“The Weirdness” by Jeremy Bushnell

I received this book for free from the publisher in exchange for an honest review. This does not affect my opinion of the book or the content of my review.

“The Weirdness” by Jeremy BushnellThe Weirdness by Jeremy Bushnell
Published: 2014 by Melville House
Genres: Fiction (General), Humor
Pages: 288
Format: eARC
Source: the publisher
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The Weirdness by Jeremy Bushnell is by far one of the most bizarre books that I’ve ever read.  The protagonist, Billy Ridgeway, is a fuck-up.  He’s given up on his dreams of being a writer and settled for a life where he (barely) scrapes out a living working at a New York City deli.  He has no drive, no ambition, and no energy to turn his life around.  One night Billy gets drunk and high at the same time and passes out on his couch.  He wakes up to discover that the devil is making him coffee and wants to offer him a deal.  There’s a relic, a Chinese-restaurant style cat, whose pendulum is a perpetual motion machine.  The Neko of Infinite Equilibrium is surrounded by wards, and if they are removed, it will break the laws of physics and destroy the world.  The Neko has fallen into the hands of someone who means to do just that.  Lucifer may be the devil, but it’s in his best interest for the world not to be destroyed.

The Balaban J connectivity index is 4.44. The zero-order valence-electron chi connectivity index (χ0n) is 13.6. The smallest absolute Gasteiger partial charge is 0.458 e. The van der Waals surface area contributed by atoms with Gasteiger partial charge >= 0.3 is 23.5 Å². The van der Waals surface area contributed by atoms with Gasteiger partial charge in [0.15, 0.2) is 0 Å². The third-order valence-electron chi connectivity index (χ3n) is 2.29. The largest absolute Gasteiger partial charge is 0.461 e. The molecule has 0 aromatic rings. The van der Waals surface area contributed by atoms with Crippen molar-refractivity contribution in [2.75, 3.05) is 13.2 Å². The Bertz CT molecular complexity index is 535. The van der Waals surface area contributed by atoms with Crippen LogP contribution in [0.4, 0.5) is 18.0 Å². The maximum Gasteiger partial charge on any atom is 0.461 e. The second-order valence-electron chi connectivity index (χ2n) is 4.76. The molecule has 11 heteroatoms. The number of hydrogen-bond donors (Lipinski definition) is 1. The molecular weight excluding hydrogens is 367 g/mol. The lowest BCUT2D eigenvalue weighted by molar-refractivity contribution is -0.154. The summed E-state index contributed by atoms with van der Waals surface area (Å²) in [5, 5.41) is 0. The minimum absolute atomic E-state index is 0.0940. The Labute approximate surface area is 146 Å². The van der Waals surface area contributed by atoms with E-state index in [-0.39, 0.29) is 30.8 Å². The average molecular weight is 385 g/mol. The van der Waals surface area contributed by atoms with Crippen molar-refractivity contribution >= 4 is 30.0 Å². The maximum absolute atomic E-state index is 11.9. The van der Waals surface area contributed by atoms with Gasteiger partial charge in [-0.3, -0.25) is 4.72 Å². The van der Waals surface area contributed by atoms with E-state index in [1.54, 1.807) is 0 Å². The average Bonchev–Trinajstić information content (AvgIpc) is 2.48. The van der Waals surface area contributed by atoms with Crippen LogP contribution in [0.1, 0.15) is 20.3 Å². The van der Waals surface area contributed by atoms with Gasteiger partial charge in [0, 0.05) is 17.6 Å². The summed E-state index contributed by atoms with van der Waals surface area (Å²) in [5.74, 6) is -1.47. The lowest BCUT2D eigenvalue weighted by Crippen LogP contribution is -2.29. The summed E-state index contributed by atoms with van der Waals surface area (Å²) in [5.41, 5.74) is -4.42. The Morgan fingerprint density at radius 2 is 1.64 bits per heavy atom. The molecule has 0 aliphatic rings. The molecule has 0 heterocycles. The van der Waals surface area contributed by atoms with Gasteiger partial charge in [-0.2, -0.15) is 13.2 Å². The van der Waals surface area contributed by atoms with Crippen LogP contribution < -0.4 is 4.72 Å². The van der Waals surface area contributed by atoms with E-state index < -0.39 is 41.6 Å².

Billy has no idea how to react to Lucifer.  He doesn’t want to trust him, but he doesn’t want the world to be destroyed either.  What he would really like is to go back to his existence before the devil showed up in his living room.  But of course, that can’t happen, and instead he is caught up in a surreal mission filled conspiracies, literary smackdowns, and demonic wolves.  As the story progresses, Billy must face his own inner demons in order to snap out of his funk and save the world.  Bonus points if he can get through it all without his girlfriend dumping him.

When I started reading the book, I wasn’t quite sure what to expect.  I had picked up a review copy at ALA without knowing anything about the book, solely because the cover intrigued me.  I mean, who wouldn’t want to read a book with a demonic-looking Chinese kitty with a pentagram on the cover?

The Weirdness is the kind of book that’s hard to classify, and that’s what makes it so good.  Billy’s inner monologue reminded me of something out of a Quentin Tarantino movie as he speculates on mundane details (where do the bananas at bodegas come from?) as the world around him is transformed in ways he could never have expected.

The Weirdness is not the typical story of a struggling writer having an adult version of a coming-of-age after years of soul-searching.  Billy’s just this guy, and he’s having a really rough day that forces him to step outside his comfort zone.  For most of the book, Billy is rebelling and just wants everything to go back to normal so he can return to his mediocre existence.  Even the devil keeps pointing out how Billy doesn’t have much to return to, and therefore has very little to lose.  And yet Billy wants to keep clinging to the familiar, which is what got him into his rut in the first place.

The Weirdness was complete and utter nonsense, and I loved it.  Each page continued to surprise me as Billy’s adventures became increasingly strange and otherworldly.  It’s different than anything else I’ve ever read.

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